Imágenes de páginas
[ocr errors]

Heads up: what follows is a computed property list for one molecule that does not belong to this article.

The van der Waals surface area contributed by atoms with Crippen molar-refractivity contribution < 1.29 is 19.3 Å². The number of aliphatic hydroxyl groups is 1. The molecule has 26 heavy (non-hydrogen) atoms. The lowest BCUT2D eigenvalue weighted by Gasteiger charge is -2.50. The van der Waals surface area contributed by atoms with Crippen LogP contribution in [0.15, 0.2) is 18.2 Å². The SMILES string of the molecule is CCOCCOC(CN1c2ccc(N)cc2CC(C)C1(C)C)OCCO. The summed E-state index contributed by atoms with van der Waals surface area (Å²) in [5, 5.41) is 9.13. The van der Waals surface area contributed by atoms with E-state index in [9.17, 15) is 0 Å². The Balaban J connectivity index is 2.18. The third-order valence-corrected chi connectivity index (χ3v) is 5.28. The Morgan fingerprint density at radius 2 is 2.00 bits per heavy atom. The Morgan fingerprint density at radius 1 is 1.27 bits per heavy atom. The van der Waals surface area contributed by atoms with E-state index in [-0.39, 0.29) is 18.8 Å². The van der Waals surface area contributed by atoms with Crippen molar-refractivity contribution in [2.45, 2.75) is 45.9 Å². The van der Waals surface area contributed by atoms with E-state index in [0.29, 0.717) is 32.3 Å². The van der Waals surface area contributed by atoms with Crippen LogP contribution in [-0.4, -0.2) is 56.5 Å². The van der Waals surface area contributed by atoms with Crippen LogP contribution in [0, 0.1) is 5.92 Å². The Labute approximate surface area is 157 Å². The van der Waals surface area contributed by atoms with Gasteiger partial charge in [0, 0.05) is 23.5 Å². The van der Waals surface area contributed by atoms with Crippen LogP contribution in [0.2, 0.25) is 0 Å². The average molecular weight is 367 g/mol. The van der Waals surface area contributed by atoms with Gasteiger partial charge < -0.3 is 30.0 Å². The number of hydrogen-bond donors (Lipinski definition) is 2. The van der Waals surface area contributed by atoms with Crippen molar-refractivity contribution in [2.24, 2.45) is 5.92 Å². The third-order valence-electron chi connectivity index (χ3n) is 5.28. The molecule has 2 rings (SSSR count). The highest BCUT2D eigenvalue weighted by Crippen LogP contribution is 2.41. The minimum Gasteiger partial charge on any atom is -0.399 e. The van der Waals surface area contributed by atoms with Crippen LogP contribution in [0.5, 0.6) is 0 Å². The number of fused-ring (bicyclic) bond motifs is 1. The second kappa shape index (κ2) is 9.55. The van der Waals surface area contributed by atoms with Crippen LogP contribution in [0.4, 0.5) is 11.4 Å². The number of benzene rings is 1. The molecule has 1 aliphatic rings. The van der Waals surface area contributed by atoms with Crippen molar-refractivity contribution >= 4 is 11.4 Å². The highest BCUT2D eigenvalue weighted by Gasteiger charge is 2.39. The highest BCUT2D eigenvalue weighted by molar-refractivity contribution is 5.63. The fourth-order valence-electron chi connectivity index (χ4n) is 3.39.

THE person intrusted with the reconnoitring expedition to Acla was Andres Garabito, in whose fidelity and discretion Vasco Nuñez had implicit confidence. His confidence was destined to be fatally deceived. According to the assertions of contemporaries, this Garabito cherished a secret and vindictive enmity against his commander, arising from a simple but a natural cause. Vasco Nuñez had continued to have a fondness for the Indian damsel, daughter of the cacique Careta, whom he had received from her father as a pledge of amity. Some dispute arose concerning her on one occasion between him and Garabito, in the course of which he expressed himself in severe and galling language. Garabito was deeply mortified at some of his expressions, and being of a malignant spirit, determined on a dastardly revenge. He wrote privately to Pedrarias, assuring him that Vasco Nuñez had no intention of solemnizing his marriage with his daughter, being completely under the influence of an Indian paramour; that he made use of the friendship of Pedrarias merely to further his own selfish views, intending, assoon as his ships were ready, to throw off all allegiance, and put to sea as an independent commander. This mischievous letter Garabito had written immediately after the last departure of Vasco Nuñez from Acla. Its effect upon the proud and jealous spirit of the Governor may easily be conceived. All his former suspicions were immediately revived. They acquired strength during a long interval that elapsed without tidings being received from the expedition. There were designing and prejudiced persons at hand, who perceived and quickened these jealous feelings of the Governor. Among these was the Bachelor Corral, who cherished a deep grudge against Vasco Nuñez for having once thrown him into prison for his factious conduct; and Alonzo de la Puente, the royal treasurer, whom Vasco Nuñez had affronted by demanding the repayment of a loan. Such was the tempest gradually gathering in the factious little colony of Darien. The subsequent conduct of Garabito gives much confirmation to the charge of perfidy advanced against him. When he arrived at Acla, he found that Pedrarias remained in possession of the government; for his intended successor had died in the very harbor. The conduct and conversation of Garabito was such as to arouse suspicion; he was arrested, and his papers and letters were sent to Pedrarias. When examined, he readily suffered himself to be wrought upon by threats of punishment and promises of pardon, and revealed all that he knew, and declared still more what he suspected and surmised, of the plans and intentions of Vasco Nuñez. The arrest of Garabito, and the seizure of his letters, produced a great agitation at Darien. It was considered a revival of the ancient animosity between the Governor and Vasco Nuñez, and the friends of the latter trembled for his safety. Hernando de Arguello especially was in great alarm. He had embarked the most of his fortune in the expedition, and the failure of it would be ruinous to him. He wrote to Vasco Nuñez, informing him of the critical posture of affairs, and urging him to put to sea without delay. He would be protected at all events, he said, by the Jeronimite Fathers of San Domingo, who were at that time all-powerful in the New World, and who regarded his expedition as calculated to promote the glory of God as well as the dominion of the King.” This * In consequence of the eloquent representations